Good Vibrations

I blame the persistent cold and gray weather, and some floor radiator-vents at the Low Granite Outcropping that are not fully operational. Namely the vent-flaps cam-down and stop against the wooden recesses in the sub-floor. We replaced all the cheap, beige-painted tin-vents from Home Depot with nicer bronze-finish steel ones, but the original holes cut into the floor don’t fully accommodate a complete range of motion.
Looking down in there, the base of the “box” that holds the vent-tin and ducting needs to be relieved, but my Sawzall is too big and long-stroke, even with a short blade while the Jigsaw is too short-stroke and physically un-accommodating. It simply can’t fit down in the hole there and make (any) of the cuts without a juddering mess. So I hit upon a tool-idea that should solve the problem and got my Amazon on…multimaster
I really liked the Fein drill I had a few years back, and had checked these tools out but was not convinced I had an actual need. Since that time a number of improvements have been made, patents ran-out and competition has emerged from everywhere to drive more innovation – like interchangeability, tool-less blade-swapping – and more power/less vibration. Since nobody else is going to get me this for Christmas, I figured I’d have to be my own Santa, because: Home Improvements.
I got the basic starter-kit and a couple additional pieces; a circular-saw blade with a depth-stop to control the amount of cutting. We’ll see how it goes, Reportedly the Bosch blades work nicely and in some application may be superior…
UPDATE: Cropped-down pic from MultiMaster Website – I’m thinking something like this will get into tight corners and spaces:
The original plaster-cast saw came out in 1967. In 1969 after I broke my wrist ice-skating, they used one on me to remove the cast (after a month of itching and scratching). I thought sure as hell they were going to cut my arm off, but you could actually touch the blade and nothing happened, they showed me and it was pretty cool, and seeing a picture of it again was a real flash-back.

About NotClauswitz

The semi-sprawling adventures of a culturally hegemonic former flat-lander and anti-idiotarian individualist, fleeing the toxic cultural smug emitted by self-satisfied lotus-eating low-land Tesla-driving floppy-hat wearing lizadroid-Leftbat Califorganic eco-tofuistas ~

12 thoughts on “Good Vibrations

  1. that’s new to me and it looks interesting so let us know how you get on.I’ve enjoyed your posts this year and I hope to read lots more next year so a Merry Christmas to you and yours and happy blogging.


    • Thank-you Thud, I’ll take some better pictures when it arrives! It should be able to get into corners and awkward-spots where other tools can’t. Your posts on stone-work are inspiring, so keep it up! Have a Tin-Cup Merry Christmas!


  2. Does it also accept Magic Wand attachments?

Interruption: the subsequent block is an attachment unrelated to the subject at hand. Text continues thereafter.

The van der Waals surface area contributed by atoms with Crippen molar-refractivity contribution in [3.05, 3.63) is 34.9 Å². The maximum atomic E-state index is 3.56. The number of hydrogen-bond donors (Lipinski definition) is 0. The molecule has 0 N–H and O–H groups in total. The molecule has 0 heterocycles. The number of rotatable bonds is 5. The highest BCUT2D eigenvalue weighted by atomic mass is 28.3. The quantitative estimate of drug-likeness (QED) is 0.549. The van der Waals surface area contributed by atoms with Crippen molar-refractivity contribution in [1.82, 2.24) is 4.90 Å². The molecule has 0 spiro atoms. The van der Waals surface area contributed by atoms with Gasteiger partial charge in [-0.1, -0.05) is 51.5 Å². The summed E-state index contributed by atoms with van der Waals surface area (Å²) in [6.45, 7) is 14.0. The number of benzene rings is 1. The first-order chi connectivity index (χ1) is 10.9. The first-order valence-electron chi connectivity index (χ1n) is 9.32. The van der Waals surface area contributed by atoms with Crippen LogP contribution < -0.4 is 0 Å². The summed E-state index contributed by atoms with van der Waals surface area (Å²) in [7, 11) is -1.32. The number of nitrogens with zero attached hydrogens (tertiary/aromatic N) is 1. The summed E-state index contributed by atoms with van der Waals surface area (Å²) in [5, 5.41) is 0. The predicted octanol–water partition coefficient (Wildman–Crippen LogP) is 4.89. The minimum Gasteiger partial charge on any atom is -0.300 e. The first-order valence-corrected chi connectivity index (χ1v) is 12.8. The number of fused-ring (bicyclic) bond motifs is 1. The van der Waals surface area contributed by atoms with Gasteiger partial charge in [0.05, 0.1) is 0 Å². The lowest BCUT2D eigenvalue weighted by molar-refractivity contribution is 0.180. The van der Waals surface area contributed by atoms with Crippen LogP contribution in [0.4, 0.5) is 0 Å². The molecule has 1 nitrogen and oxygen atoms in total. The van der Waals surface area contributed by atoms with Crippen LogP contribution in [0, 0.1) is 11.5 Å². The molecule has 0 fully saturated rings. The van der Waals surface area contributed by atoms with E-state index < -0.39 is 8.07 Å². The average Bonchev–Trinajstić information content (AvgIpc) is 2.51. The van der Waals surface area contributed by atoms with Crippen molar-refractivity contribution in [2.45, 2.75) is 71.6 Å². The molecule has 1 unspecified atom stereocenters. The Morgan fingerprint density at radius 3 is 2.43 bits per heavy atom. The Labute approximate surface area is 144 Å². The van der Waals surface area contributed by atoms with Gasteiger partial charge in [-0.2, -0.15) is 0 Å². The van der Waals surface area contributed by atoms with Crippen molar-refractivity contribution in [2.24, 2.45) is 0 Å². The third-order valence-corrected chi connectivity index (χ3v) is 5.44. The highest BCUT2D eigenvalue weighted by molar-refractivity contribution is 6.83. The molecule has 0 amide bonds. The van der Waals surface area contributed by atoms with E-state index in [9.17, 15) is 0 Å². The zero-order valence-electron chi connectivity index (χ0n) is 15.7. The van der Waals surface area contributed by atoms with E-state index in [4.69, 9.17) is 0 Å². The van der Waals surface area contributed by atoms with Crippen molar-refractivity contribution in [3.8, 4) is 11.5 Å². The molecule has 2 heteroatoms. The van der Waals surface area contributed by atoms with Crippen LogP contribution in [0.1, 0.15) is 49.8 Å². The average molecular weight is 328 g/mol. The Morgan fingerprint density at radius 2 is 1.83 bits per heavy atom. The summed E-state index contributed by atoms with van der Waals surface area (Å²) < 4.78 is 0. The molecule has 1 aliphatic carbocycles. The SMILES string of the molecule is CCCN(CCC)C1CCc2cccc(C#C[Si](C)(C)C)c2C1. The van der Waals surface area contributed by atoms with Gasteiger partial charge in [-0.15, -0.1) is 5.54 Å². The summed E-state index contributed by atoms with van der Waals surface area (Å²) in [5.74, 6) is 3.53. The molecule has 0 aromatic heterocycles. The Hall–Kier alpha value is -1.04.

She’s givin’ me the excitations …
    Good, good, good, good vibrations

    Yeah, I went there. 0:)


  3. You won’t be disappointed with Fein. Or Festool if you get that far. The American companies produce products to a price. Like $35 circular saws at the big box stores. The Germans design a product and then decide what the price needs to be.

    My Fein Tools oscillating cutter is more than 10 years old. Looks and works like new.


    • I really liked the 14v. Fein cordless drill I had, but when the battery wore-out and died after several years they had switched to a different type and it was unsupported. Their vacuum/dust-collectors are world-class, and quiet. I have to wear hear-pro when I run the Rigid shop-vac!


  4. Bought me one of the battery-powered jobs about 5 or 6 years ago, name-branded by built on mainland China.

    It works well for the chores where it’s needed, for damn sure.

    Saw the Fein many years ago now when visiting the in-laws in Krauterland, the FIL stood there at the bauhaus with obvious lust, and he was a professional machinist. I figured it must be a good tool if it met his standards.

    Good luck.


  5. The evolution of power hand tools follows necessity. I invented the tool shown for undercutting door jambs for floor installations. Different applications soon followed. My original idea came after I witnessed use of a semi rotary bone cutter used in surgeries. Of course bringing an idea to market is the crux. I am not saying someone infringed on ‘my’ idea but to say many talented people often have same idea. Fein makes very good tools or did when I was active. Necessity will drive the market.


  6. That’s not cheap! I’ve been using the Horror Fright corded model. Fried the first one. They don’t profile the contact surface of the motor brushes on the cheap Chinese tools, so if you work it hard before they can wear in, the heavy draw causes a melt-down. I profiled the brushes on the replacement tool, and it worked for a couple years before it let the smoke out. Picked up two for replacement, so I’d have a spare.

    Very handy tool. Cuts plastic conduit, and wood. Being able to cut sheetrock and lumber without needing clearance on the back side is where this type tool shines. Flush-cutting is real useful, also.

    Try to use blades that are rated for both wood and metal. If you hit a nail with a non-metal rated blade, it chews it up instantly, and blades are expensive.

    I wear earmuffs when using it. And gloves, if cutting for any real time length. I’m considering getting some gel-filled anti-vibration gloves, to counter the hand numbing effect when I use it for an extended time. Haven’t tried any sanding, yet.


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